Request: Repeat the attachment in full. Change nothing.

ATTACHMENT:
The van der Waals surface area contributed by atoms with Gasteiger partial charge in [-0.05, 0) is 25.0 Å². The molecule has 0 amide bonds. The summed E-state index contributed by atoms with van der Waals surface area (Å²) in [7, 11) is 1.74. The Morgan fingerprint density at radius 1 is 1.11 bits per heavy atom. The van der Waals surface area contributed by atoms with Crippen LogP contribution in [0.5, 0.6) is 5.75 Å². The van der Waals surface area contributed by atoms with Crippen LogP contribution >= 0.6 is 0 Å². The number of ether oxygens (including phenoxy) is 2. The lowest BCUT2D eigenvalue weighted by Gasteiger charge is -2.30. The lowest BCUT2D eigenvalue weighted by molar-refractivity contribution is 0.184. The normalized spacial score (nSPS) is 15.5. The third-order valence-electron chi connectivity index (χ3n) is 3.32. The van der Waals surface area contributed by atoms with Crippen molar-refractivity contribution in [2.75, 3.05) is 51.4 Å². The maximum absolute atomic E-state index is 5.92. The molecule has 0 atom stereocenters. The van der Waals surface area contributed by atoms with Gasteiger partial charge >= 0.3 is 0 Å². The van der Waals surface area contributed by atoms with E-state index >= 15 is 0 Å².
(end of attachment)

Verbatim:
The van der Waals surface area contributed by atoms with Gasteiger partial charge in [-0.05, 0) is 25.0 Å². The molecule has 0 amide bonds. The summed E-state index contributed by atoms with van der Waals surface area (Å²) in [7, 11) is 1.74. The Morgan fingerprint density at radius 1 is 1.11 bits per heavy atom. The van der Waals surface area contributed by atoms with Crippen LogP contribution in [0.5, 0.6) is 5.75 Å². The van der Waals surface area contributed by atoms with Crippen LogP contribution >= 0.6 is 0 Å². The number of ether oxygens (including phenoxy) is 2. The lowest BCUT2D eigenvalue weighted by Gasteiger charge is -2.30. The lowest BCUT2D eigenvalue weighted by molar-refractivity contribution is 0.184. The normalized spacial score (nSPS) is 15.5. The third-order valence-electron chi connectivity index (χ3n) is 3.32. The van der Waals surface area contributed by atoms with Crippen molar-refractivity contribution in [2.75, 3.05) is 51.4 Å². The maximum absolute atomic E-state index is 5.92. The molecule has 0 atom stereocenters. The van der Waals surface area contributed by atoms with Gasteiger partial charge >= 0.3 is 0 Å². The van der Waals surface area contributed by atoms with E-state index >= 15 is 0 Å².